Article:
Tri-Cities Airport entrance could become Pasco’s welcome mat
Wendy Culverwell, January 13, 2017, Tri-City Herald
As the Tri-Cities Airport prepares to debut its newly expanded terminal this month, the city of Pasco is getting serious about using a sliver of nearby land to create a welcoming gateway at the airport’s entrance.
The 5.5-acre strip along North 20th Avenue sits across from Columbia Basin College and backs up to the college’s fast-rising student housing project to the east.
Already, there are two existing hotels to the south — the Red Lion Hotel Pasco and the Best Western Plus Pasco Inn & Suites.
Read more here: http://www.tri-cityherald.com/news/local/article126542734.html
Breakwater repair is first item on Port of Port Townsend’s $16 million capital projects list
Cydney McFarland, January 13, 2017, Peninsula Daily News
The Port of Port Townsend checked one capital project off its list as construction crews began on an emergency repair to the breakwater near the entrance of the Boat Haven marina in Port Townsend.
Port officials are considering roughly $16 million in capital projects this year. The emergency repair on the Boat Haven breakwater, which began Monday, is the first to be tackled this year, but also one of the smallest, with a price tag of $206,016.
Most of that $16 million will go to repairs on several port properties, Executive Director Sam Gibboney has said.
State court rules against plans for big Grays Harbor oil terminal
Lynda V. Mapes, January 12, 2017, The Seattle Times
The Washington Supreme Court effectively canceled plans for a big oil terminal at the Port of Grays Harbor in a unanimous decision Thursday.
The justices reversed decisions by a state board and the state Court of Appeals, which held the Ocean Resources Management Act did not cover plans by Houston-based Contanda to ship crude out of the Port of Grays Harbor at Hoquiam, Grays Harbor County.
The act, passed after the Exxon Valdez spill in Alaska, had not been tested in the context of a shore-side development proposal, and was originally passed to regulate offshore oil development. Kristen Boyles, an attorney with the environmental law Earthjustice, said the victory makes the project, up for a decision by the city of Hoquiam, almost certain to be denied.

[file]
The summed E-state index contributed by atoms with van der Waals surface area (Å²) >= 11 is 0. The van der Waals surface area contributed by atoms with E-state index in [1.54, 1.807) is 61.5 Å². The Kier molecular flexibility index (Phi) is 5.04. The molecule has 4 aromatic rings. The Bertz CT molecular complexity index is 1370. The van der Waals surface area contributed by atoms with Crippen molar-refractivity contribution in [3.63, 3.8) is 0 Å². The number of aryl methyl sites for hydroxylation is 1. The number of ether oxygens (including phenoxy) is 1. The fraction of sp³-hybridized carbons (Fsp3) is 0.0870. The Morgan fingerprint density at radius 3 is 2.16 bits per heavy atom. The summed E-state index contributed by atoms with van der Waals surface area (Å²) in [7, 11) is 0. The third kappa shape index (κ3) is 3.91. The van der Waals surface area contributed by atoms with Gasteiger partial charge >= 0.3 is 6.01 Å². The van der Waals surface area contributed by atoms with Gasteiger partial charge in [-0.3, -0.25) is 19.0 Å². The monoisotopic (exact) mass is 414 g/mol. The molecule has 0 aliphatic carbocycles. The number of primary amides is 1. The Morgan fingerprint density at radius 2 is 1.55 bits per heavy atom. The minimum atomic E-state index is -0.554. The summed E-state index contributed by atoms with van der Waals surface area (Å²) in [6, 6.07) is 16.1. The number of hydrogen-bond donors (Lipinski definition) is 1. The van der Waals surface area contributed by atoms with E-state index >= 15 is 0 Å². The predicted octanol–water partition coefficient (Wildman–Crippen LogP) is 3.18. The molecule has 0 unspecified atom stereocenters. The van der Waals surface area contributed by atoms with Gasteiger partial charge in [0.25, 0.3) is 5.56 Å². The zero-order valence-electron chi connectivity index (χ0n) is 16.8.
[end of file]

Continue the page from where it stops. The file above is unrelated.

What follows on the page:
Oil terminal case: Tribe and environmentalists win major victory in state Supreme Court
Dan Hammock, January 13, 2017, Daily World
A State Supreme Court ruling Thursday has opponents of a proposed oil storage and shipping facility at the Port of Grays Harbor claiming victory, but the company behind the proposal says it plans to proceed under the much more expansive environmental guidelines required by the court’s decision.
The court ruled that the state Ocean Resources Management Act applies to the proposed facility at the Port, meaning the project will have to stand up to much stricter environmental scrutiny.
“Because the entire purpose of respondents’ (Contanda and the state Department of Ecology) projects is to store and transfer fuel from Washington’s coast to Washington’s waters, the projects fit squarely within (the Ocean Resources Management Act’s) broad reach,” according to the Court’s decision.
NW Alliance allows former Hanjin terminal sale
Bill Mongelluzzo, January 13, 2017, JOC.com
The Northwest Seaport Alliance Friday announced it’s withdrawing its objection to the sale of the former Hanjin Terminal 46 in Seattle to Mediterranean Shipping Co. subsidiary Terminal Investment Ltd. after reaching an agreement with a shareholder on the surety of the lease payments.
Port spokesperson Peter McGraw said the “corporate guarantee” will ensure the payment of two years’ rent totaling $20 million.
As part of its bankruptcy filing on Aug. 31, Hanjin is selling its assets. In the US, these assets include container terminals in Seattle and Long Beach that were operated by the Hanjin subsidiary Total Terminals International.
Port of Friday Harbor Director resigns
Sharon Kivisto, January 13, 2017, San Juan Islander
Ted Fitzgerald, the executive director of the Port of Friday Harbor since July 1, 2016 resigned effective January 11, 2017. The Port Commissioners met in a special meeting Friday, January 13 to accept the resignation and approve a press release.
Fitzgerald’s tenure was marked by controversy after he eliminated the Marina Maintenance Supervisor position that had existed for more than 30 years. The employee who held the position, Joe Wheeler, was terminated with no notice and escorted from the Port.
Asked if the decision would now be reversed, Port Commissioner Greg Hertel said, “It would be up to the new director.”